3. Run the Pipeline builder and create the pipeline, this creates the 4 extra projects (HostView, AddInView, AddInSideAdapters and HostSideAdapters projects). This saves us the time of writing this code ourselves (which involves quite a lot of code repetition).
  4. Build the solution, you should have 5 projects now. Assuming that went ok, lets carry on.
  5. Create an Add-In —
    a) Add a new Class Library project to the solution, call it something like ‘AddInV1’
    b) Set the build output location to be: ..\Output\AddIns\V1
    c) Reference in the AddInView DLL which will be in the Output\AddInView directory.
    Set this reference’s ‘Copy to local’ property to ‘FALSE’.
    d) Reference in System.AddIn
    e) Edit the class file and create the code to implement the IHelloMAF contract:


[AddIn("AddInV1", Version="1.0.0.0")]
public class AddInV1 : IHelloMAF
{
public string HelloMAF() { return "Hello MAF!!"; }
}

In this code we’ve attached the ‘AddIn’ attribute, which takes a name (which can’t have spaces) and then a set of named properties (intellisense is your friend here). Also of note is that in our ‘Contracts’ project we called the contract: IHelloMAFContract, whereas here we’re using IHelloMAF. The code does nothing impressive, just returning a string.

  1. Build the solution, if you look in your output folder you should now have a \Addins\V1 directory with the dll in it. That’s the Add-In created.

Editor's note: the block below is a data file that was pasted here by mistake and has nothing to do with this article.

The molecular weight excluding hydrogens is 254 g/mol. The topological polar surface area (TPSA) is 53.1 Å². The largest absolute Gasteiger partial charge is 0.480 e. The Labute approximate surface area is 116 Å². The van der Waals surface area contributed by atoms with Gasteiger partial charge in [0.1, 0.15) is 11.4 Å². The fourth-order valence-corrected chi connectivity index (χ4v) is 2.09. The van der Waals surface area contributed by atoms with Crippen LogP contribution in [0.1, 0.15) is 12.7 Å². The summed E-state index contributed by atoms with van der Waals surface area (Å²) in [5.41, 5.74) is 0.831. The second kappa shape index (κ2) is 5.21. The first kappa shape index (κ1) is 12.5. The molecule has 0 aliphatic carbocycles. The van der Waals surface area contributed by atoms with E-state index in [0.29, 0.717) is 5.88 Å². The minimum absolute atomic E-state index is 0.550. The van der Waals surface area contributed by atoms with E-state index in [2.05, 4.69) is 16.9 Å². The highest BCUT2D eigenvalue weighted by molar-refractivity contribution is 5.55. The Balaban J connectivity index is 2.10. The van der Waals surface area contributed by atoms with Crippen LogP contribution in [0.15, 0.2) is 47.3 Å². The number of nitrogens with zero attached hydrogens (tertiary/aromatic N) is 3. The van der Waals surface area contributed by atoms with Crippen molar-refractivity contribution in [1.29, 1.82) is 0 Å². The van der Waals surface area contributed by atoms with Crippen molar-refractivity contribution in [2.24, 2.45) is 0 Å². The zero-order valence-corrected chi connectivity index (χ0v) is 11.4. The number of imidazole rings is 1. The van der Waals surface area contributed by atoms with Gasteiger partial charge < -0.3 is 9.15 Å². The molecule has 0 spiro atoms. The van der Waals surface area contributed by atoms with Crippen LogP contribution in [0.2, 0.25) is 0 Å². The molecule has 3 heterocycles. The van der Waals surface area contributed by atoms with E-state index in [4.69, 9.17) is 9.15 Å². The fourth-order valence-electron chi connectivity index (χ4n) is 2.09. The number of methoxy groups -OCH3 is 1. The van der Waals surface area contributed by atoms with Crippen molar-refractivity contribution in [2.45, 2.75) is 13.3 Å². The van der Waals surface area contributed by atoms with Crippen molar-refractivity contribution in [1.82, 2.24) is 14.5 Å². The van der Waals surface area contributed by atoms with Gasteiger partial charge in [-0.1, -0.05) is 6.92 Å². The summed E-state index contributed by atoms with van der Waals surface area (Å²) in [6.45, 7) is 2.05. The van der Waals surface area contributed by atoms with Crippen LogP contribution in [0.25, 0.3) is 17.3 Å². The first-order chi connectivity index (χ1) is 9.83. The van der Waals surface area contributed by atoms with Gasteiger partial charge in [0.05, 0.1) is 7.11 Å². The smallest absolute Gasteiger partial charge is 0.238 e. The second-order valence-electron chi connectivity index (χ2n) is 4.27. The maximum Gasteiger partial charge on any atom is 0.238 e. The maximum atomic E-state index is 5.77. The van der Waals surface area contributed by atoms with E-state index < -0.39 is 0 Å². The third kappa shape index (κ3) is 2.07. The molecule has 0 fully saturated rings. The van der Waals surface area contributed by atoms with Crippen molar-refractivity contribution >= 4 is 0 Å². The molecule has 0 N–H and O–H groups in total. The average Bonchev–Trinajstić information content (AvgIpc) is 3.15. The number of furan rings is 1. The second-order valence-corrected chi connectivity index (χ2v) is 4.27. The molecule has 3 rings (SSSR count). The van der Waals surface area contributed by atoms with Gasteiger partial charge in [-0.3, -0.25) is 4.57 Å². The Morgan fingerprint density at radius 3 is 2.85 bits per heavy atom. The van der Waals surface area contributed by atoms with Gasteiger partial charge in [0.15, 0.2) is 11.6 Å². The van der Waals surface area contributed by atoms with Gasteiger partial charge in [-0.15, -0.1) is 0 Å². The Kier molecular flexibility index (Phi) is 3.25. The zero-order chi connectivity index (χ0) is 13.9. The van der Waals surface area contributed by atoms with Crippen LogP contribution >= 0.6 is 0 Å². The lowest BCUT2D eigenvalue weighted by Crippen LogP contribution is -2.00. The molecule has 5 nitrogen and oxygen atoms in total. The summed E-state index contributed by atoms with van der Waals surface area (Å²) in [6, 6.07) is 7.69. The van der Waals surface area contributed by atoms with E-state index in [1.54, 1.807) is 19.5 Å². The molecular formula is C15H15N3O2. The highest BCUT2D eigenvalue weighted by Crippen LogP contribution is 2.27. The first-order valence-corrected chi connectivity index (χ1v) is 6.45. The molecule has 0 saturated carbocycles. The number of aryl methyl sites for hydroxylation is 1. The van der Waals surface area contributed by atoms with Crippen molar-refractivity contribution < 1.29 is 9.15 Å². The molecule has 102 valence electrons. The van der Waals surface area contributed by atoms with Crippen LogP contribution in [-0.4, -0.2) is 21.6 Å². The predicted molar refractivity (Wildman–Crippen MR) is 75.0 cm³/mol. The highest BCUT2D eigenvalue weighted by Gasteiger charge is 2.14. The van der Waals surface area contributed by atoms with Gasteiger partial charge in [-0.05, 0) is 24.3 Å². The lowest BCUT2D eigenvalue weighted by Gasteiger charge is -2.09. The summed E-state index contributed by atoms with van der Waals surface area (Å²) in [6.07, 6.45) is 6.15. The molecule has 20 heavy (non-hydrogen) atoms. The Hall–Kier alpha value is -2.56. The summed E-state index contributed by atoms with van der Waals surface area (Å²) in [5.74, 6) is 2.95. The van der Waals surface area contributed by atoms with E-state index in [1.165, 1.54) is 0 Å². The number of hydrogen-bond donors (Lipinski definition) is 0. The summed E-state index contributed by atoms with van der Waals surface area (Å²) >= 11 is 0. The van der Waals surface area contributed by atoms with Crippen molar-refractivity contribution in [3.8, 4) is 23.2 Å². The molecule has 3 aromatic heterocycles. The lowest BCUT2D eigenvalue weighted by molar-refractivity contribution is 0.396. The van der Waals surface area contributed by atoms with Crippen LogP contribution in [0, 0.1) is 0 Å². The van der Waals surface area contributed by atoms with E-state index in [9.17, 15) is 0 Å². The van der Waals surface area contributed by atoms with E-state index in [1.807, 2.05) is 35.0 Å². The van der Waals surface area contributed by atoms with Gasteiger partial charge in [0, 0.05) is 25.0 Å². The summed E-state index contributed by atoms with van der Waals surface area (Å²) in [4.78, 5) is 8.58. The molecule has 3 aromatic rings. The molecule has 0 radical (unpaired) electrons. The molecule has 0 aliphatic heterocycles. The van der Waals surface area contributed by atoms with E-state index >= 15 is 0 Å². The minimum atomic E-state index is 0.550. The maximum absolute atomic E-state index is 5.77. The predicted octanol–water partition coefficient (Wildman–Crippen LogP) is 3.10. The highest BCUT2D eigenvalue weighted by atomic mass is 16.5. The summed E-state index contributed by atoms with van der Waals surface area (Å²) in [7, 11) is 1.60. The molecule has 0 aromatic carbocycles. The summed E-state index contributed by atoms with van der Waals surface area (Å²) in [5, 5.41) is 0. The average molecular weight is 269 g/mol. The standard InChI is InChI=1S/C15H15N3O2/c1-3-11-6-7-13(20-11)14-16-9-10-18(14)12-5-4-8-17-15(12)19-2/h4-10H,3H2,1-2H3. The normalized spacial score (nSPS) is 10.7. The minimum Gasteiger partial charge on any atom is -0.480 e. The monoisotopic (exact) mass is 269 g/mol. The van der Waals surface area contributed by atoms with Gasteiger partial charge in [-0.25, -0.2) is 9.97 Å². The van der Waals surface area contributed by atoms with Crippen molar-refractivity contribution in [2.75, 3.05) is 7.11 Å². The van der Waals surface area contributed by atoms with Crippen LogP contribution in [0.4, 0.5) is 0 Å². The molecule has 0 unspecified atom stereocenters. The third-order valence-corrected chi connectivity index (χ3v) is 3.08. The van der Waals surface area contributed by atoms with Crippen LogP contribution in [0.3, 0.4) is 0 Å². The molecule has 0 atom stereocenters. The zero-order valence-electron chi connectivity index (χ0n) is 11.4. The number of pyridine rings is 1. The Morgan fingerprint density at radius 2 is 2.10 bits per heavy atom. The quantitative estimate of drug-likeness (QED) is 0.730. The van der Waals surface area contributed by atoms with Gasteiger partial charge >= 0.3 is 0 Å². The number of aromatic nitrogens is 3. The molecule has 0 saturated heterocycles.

2. Now we’re going to create a host to actually run the Addins
    a) Create a new Console Application (call it something memorable, ‘host’ for example :))
    b) Reference the HostView dll (copy to local = false) and the System.AddIn dll.
    c) Set the build output location to: ..\Output
    d) In the Program.cs file, put in the following:


public static void Main()
{
string path = Environment.CurrentDirectory;
//Update the AddInStore looking for the AddIns.
AddInStore.Update(path);

//Get the tokens from the AddInStore.
Collection tokens = AddInStore.FindAddIns(typeof(IHelloMAF), path);

Console.WriteLine("Found " + tokens.Count + " addins, activating them....");

foreach(AddInToken token in tokens)
{
//Activate a given token.
IHelloMAF addin = token.Activate( AddInSecurityLevel.Internet );
Console.Write( "\tAddin: " + token.Name + ", version: " + token.Version + " --> " );
Console.WriteLine( addin.HelloMAF() );
}

Console.WriteLine();
Console.WriteLine( "Fin. Press ENTER to exit." );
Console.ReadLine();
}

What we have here are 3 main points, firstly where we do: AddInStore.Update(path); We’re telling the AddInStore to update itself and look for AddIns with the given root path.

Next point is the AddInStore.FindAddIns(typeof(IHelloMAF), path); line, which basically asks the AddInStore to find the AddIns available of a given type.

The final point is the activation of the AddInToken – token.Activate( AddInSecurityLevel.Internet );. At this point we’re activating the Add-In, and in the next lines calling methods on it.

  1. Build the solution.
  2. Start debugging (F5).

Running this should now give us:

> Found 1 addins, activating them....
> Addin: AddInV1, version: 1.0.0.0 --> Hello MAF!!
> Fin. Press ENTER to exit.

That’s the basic Host Pipeline AddIn structure, and will provide you with a good basis, the next step is to consider what to do in the event that we want to change the contract…